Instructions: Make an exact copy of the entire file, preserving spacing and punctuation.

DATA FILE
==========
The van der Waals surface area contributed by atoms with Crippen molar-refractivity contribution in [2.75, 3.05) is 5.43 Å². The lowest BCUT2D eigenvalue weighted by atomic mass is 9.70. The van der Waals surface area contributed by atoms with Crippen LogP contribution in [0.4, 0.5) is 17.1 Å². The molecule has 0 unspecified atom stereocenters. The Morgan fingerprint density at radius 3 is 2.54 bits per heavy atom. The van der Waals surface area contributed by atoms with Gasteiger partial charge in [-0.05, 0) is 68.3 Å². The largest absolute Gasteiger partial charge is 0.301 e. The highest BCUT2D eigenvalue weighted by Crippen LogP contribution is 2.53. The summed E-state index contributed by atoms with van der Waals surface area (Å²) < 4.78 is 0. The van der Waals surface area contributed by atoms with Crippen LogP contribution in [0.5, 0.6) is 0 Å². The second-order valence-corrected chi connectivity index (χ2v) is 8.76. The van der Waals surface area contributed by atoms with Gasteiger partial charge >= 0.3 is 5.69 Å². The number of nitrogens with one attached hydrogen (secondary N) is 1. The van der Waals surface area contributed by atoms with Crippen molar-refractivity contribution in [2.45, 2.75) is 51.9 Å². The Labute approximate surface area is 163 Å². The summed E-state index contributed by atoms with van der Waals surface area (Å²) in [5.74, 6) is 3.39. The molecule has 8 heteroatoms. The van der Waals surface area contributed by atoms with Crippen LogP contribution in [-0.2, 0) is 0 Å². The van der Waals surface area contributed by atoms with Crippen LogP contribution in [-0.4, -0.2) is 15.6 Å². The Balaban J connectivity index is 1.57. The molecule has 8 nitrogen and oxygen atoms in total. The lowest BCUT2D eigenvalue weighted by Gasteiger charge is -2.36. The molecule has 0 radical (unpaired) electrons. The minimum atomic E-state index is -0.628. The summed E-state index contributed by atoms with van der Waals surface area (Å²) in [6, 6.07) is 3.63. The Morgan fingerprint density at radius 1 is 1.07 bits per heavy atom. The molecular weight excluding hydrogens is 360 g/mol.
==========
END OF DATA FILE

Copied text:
The van der Waals surface area contributed by atoms with Crippen molar-refractivity contribution in [2.75, 3.05) is 5.43 Å². The lowest BCUT2D eigenvalue weighted by atomic mass is 9.70. The van der Waals surface area contributed by atoms with Crippen LogP contribution in [0.4, 0.5) is 17.1 Å². The molecule has 0 unspecified atom stereocenters. The Morgan fingerprint density at radius 3 is 2.54 bits per heavy atom. The van der Waals surface area contributed by atoms with Gasteiger partial charge in [-0.05, 0) is 68.3 Å². The largest absolute Gasteiger partial charge is 0.301 e. The highest BCUT2D eigenvalue weighted by Crippen LogP contribution is 2.53. The summed E-state index contributed by atoms with van der Waals surface area (Å²) < 4.78 is 0. The van der Waals surface area contributed by atoms with Crippen LogP contribution in [0.5, 0.6) is 0 Å². The second-order valence-corrected chi connectivity index (χ2v) is 8.76. The van der Waals surface area contributed by atoms with Gasteiger partial charge >= 0.3 is 5.69 Å². The number of nitrogens with one attached hydrogen (secondary N) is 1. The van der Waals surface area contributed by atoms with Crippen molar-refractivity contribution in [2.45, 2.75) is 51.9 Å². The Labute approximate surface area is 163 Å². The summed E-state index contributed by atoms with van der Waals surface area (Å²) in [5.74, 6) is 3.39. The molecule has 8 heteroatoms. The van der Waals surface area contributed by atoms with Crippen LogP contribution in [-0.2, 0) is 0 Å². The van der Waals surface area contributed by atoms with Crippen LogP contribution in [-0.4, -0.2) is 15.6 Å². The Balaban J connectivity index is 1.57. The molecule has 8 nitrogen and oxygen atoms in total. The lowest BCUT2D eigenvalue weighted by Gasteiger charge is -2.36. The molecule has 0 radical (unpaired) electrons. The minimum atomic E-state index is -0.628. The summed E-state index contributed by atoms with van der Waals surface area (Å²) in [6, 6.07) is 3.63. The Morgan fingerprint density at radius 1 is 1.07 bits per heavy atom. The molecular weight excluding hydrogens is 360 g/mol.